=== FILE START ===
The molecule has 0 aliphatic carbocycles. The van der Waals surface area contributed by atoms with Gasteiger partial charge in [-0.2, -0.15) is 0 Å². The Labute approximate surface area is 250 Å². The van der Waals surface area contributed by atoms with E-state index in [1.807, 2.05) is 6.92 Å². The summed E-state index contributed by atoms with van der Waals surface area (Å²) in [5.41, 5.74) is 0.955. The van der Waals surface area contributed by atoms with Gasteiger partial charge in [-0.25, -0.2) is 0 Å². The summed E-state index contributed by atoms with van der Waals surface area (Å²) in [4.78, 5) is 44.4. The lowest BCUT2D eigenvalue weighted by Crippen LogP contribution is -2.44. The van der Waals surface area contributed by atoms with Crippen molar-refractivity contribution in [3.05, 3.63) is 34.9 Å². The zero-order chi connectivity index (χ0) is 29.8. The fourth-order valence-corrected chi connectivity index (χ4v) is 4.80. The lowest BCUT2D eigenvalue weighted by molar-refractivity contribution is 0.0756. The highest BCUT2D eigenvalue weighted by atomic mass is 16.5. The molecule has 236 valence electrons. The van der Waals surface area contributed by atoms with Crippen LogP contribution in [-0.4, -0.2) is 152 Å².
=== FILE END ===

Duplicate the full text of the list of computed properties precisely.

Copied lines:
The molecule has 0 aliphatic carbocycles. The van der Waals surface area contributed by atoms with Gasteiger partial charge in [-0.2, -0.15) is 0 Å². The Labute approximate surface area is 250 Å². The van der Waals surface area contributed by atoms with E-state index in [1.807, 2.05) is 6.92 Å². The summed E-state index contributed by atoms with van der Waals surface area (Å²) in [5.41, 5.74) is 0.955. The van der Waals surface area contributed by atoms with Gasteiger partial charge in [-0.25, -0.2) is 0 Å². The summed E-state index contributed by atoms with van der Waals surface area (Å²) in [4.78, 5) is 44.4. The lowest BCUT2D eigenvalue weighted by Crippen LogP contribution is -2.44. The van der Waals surface area contributed by atoms with Crippen molar-refractivity contribution in [3.05, 3.63) is 34.9 Å². The zero-order chi connectivity index (χ0) is 29.8. The fourth-order valence-corrected chi connectivity index (χ4v) is 4.80. The lowest BCUT2D eigenvalue weighted by molar-refractivity contribution is 0.0756. The highest BCUT2D eigenvalue weighted by atomic mass is 16.5. The molecule has 236 valence electrons. The van der Waals surface area contributed by atoms with Crippen LogP contribution in [-0.4, -0.2) is 152 Å².